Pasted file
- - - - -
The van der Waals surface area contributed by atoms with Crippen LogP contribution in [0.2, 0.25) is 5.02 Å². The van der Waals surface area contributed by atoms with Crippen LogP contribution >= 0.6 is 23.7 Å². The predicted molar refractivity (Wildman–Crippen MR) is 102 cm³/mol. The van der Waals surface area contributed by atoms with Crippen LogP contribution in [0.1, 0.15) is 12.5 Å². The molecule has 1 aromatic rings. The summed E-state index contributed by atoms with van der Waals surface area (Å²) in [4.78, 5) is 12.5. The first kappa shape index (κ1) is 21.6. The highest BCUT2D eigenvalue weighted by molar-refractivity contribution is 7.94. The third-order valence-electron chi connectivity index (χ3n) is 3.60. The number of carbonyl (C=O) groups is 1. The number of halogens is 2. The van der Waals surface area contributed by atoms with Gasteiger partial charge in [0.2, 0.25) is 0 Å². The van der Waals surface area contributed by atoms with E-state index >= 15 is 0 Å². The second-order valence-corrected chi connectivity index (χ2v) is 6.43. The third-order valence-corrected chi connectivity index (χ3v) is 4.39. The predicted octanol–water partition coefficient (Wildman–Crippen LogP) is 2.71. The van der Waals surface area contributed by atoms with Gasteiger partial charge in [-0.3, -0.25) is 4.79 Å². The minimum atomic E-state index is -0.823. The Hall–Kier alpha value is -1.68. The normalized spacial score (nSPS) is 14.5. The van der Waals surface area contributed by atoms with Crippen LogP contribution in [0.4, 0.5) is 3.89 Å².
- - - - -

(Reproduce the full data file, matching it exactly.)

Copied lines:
The van der Waals surface area contributed by atoms with Crippen LogP contribution in [0.2, 0.25) is 5.02 Å². The van der Waals surface area contributed by atoms with Crippen LogP contribution >= 0.6 is 23.7 Å². The predicted molar refractivity (Wildman–Crippen MR) is 102 cm³/mol. The van der Waals surface area contributed by atoms with Crippen LogP contribution in [0.1, 0.15) is 12.5 Å². The molecule has 1 aromatic rings. The summed E-state index contributed by atoms with van der Waals surface area (Å²) in [4.78, 5) is 12.5. The first kappa shape index (κ1) is 21.6. The highest BCUT2D eigenvalue weighted by molar-refractivity contribution is 7.94. The third-order valence-electron chi connectivity index (χ3n) is 3.60. The number of carbonyl (C=O) groups is 1. The number of halogens is 2. The van der Waals surface area contributed by atoms with Gasteiger partial charge in [0.2, 0.25) is 0 Å². The van der Waals surface area contributed by atoms with E-state index >= 15 is 0 Å². The second-order valence-corrected chi connectivity index (χ2v) is 6.43. The third-order valence-corrected chi connectivity index (χ3v) is 4.39. The predicted octanol–water partition coefficient (Wildman–Crippen LogP) is 2.71. The van der Waals surface area contributed by atoms with Gasteiger partial charge in [-0.3, -0.25) is 4.79 Å². The minimum atomic E-state index is -0.823. The Hall–Kier alpha value is -1.68. The normalized spacial score (nSPS) is 14.5. The van der Waals surface area contributed by atoms with Crippen LogP contribution in [0.4, 0.5) is 3.89 Å².